Sept. 7, 2010 -- In adults and children over age 6 months, the H1N1 swine flu was no more severe -- and posed no greater risk of serious disease -- than recent seasonal flu bugs.
The findings come from Edward A. Belongia, MD, and colleagues at Wisconsin's Marshfield Clinic, who have been tracking flu cases since 2007.
Because nearly everyone in the surrounding community gets their health care through Marshfield Clinic -- and because Belongia’s team has been carefully testing everyone who comes in with flu symptoms -- the researchers have an extraordinarily detailed record of how flu behaves each year.
When the 2009 H1N1 swine flu pandemic swept through their community, Belongia and colleagues kept on collecting data. This allowed them to compare the 2009 H1N1 swine flu pandemic to the 2007-2008 and 2008-2009 flu seasons.
The researchers identified 545 people who had the 2009 H1N1 swine flu, 221 people who had a different seasonal H1N1 flu bug during the 2008-2009 season, and 632 people who had the H3N2 flu during the 2007-2008 season.
Belongia and colleagues find that H1N1 swine flu wasn't unusually bad:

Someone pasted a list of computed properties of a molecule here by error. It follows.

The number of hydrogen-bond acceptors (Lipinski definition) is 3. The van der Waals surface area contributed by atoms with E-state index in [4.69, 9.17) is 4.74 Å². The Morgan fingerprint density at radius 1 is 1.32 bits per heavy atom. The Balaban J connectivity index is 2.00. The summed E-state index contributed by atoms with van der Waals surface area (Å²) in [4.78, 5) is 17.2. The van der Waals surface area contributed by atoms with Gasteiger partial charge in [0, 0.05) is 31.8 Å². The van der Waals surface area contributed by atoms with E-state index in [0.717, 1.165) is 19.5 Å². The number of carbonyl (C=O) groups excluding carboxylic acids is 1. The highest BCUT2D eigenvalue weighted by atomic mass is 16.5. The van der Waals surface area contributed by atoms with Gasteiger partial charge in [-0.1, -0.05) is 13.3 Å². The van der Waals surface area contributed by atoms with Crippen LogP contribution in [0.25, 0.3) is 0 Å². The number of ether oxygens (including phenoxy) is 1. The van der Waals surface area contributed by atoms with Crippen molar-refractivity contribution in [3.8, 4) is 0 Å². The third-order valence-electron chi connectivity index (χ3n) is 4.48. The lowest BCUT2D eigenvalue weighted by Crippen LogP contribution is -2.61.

- 1.5% of children with H1N1 swine flu were hospitalized, compared to 3.7% of children with seasonal H1N1 flu and to 3.1% of children with seasonal H3N2 flu.
- 4% of adults with H1N1 swine flu were hospitalized, compared to 2.3% of those with seasonal H1N1 flu and to 4.5% of adults with seasonal H3N2 flu.
- 2.5% of children with H1N1 swine flu had pneumonia, compared to 1.5% of children with seasonal H1N1 flu and to 2% of children with seasonal H3N2 flu.
- 4% of adults with H1N1 swine flu had pneumonia, compared to 2.3% of those with seasonal H1N1 flu and to 1.1% of adults with seasonal H3N2 flu.
And people who got the H1N1 swine flu didn't feel any worse than people who got seasonal flu. When patients ranked the severity of their flu symptoms, those who had the H1N1 swine flu reported less severe illness than those who had either of the recent seasonal flu bugs.
None of the Belongia findings apply to children under age 6 months. That's because their study originally was designed to measure the effectiveness of seasonal flu vaccine, and kids under 6 months are too young to get this vaccine.
"We found that children were disproportionately affected by 2009 H1N1 [swine flu] infection, but the perceived severity of symptoms and risk of serious outcomes ... were not increased in children with 2009 H1N1 relative to seasonal influenza A viruses," Belongia and colleagues conclude.
The findings appear in the Sept. 8 issue of TheJournal of the American Medical Association.